Plaque is a film of bacteria which constantly forms and sticks to your teeth. It is the cause of tooth decay and gum disease. Find out more about professional teeth cleaning.
You need to brush and clean your teeth to remove this bacterial plaque which can feed on leftover food. You should do this thoroughly at least twice a day to prevent tooth decay and gum disease. Find out more about gum disease.
Flossing between your teeth removes food debris and plaque that a toothbrush can’t reach. You should floss regularly, particularly if you have regular food debris leftover between your teeth.
We use modern techniques to minimise discomfort and, with the recent advances in dental procedures, local anaesthesia and sedatives, dental treatment can be considered to be pain free. You may experience some discomfort during or following your treatment but we always take care to reduce this to a minimum and will explain to you what you can expect to feel during and after your treatment.
Your hygienist will carry out a thorough investigation of your gums to identify any areas where you may have, or could develop, gum disease. They will explain exactly what they find, and will carry out any necessary professional teeth cleaning. They will involve you in discovering the best ways for you to remove the plaque by tooth brushing, flossing and other methods. They will then assess your progress in managing any gum disease.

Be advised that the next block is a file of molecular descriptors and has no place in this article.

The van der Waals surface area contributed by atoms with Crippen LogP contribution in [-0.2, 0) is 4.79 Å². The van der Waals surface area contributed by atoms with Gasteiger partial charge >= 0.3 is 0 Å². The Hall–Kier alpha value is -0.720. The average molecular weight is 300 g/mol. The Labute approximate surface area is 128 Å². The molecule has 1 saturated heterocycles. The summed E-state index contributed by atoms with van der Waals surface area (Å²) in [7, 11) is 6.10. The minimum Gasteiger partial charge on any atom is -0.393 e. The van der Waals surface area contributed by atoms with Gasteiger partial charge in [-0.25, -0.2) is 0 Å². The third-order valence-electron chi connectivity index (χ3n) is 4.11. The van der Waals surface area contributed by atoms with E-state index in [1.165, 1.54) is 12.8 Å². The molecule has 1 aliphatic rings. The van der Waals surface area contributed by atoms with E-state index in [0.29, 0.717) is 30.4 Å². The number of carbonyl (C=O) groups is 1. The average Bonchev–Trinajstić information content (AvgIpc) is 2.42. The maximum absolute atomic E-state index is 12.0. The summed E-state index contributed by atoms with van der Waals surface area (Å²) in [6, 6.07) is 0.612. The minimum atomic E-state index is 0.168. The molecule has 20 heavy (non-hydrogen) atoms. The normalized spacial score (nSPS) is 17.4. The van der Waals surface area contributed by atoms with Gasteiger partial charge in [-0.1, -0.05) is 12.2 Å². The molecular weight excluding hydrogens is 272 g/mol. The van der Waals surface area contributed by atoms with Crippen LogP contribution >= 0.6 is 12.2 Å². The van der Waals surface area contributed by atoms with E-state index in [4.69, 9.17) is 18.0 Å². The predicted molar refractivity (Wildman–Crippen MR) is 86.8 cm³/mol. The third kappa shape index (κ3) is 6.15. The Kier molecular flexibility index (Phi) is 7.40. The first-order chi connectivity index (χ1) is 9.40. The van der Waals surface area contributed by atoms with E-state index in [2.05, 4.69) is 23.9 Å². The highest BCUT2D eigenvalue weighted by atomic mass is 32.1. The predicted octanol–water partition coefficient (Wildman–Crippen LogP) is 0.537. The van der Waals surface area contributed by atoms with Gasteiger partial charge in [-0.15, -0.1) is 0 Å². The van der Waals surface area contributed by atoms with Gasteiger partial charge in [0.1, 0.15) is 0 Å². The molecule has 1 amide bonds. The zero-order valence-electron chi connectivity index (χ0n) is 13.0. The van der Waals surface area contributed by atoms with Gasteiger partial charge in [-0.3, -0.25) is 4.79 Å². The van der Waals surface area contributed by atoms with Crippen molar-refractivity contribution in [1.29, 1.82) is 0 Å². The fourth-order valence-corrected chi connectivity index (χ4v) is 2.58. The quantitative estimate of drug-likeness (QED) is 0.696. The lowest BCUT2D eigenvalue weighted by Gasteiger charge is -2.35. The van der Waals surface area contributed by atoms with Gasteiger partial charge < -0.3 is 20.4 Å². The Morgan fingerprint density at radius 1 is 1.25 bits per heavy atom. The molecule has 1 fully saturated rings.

Gum disease (also called periodontal disease) is a progressive, degenerative condition affecting the gums and the bone which support the teeth. It is caused by bacterial plaque collecting at the gum edges. Some people are susceptible to gum disease and others are not. It is not an infection but the result of plaque not being adequately removed by tooth brushing. You may get bleeding of the gums, or some swelling or soreness. If you see blood on your toothbrush or in the rinsing water when you clean your teeth, then this might be a sign of gum disease. You may also get bad breath. Most people suffer from a form of gum disease at some time in their life, and it is the major cause of tooth loss in adults. Smoking can also make gum disease worse because, if you smoke, the gums are more likely to get inflamed.
If your teeth are sensitive during brushing, or during the consumption of hot or cold food and drink, it is possible that you may have enamel erosion, gum recession, or both. These exposed areas can be sensitive because the hot, cold or touch sensation can be transmitted to the nerve in the tooth, causing you pain.
Tooth Sensitivity can be reduced by using a desensitising toothpaste and a fluoride mouthwash, and by decreasing the intake of acid, particularly found in fizzy drinks for example. Your hygienist can offer you sealants to treat sensitivity.
In most cases you can. Your dentist will assess your teeth and general oral health, and advise whether it is a suitable procedure for you, and what results you might expect.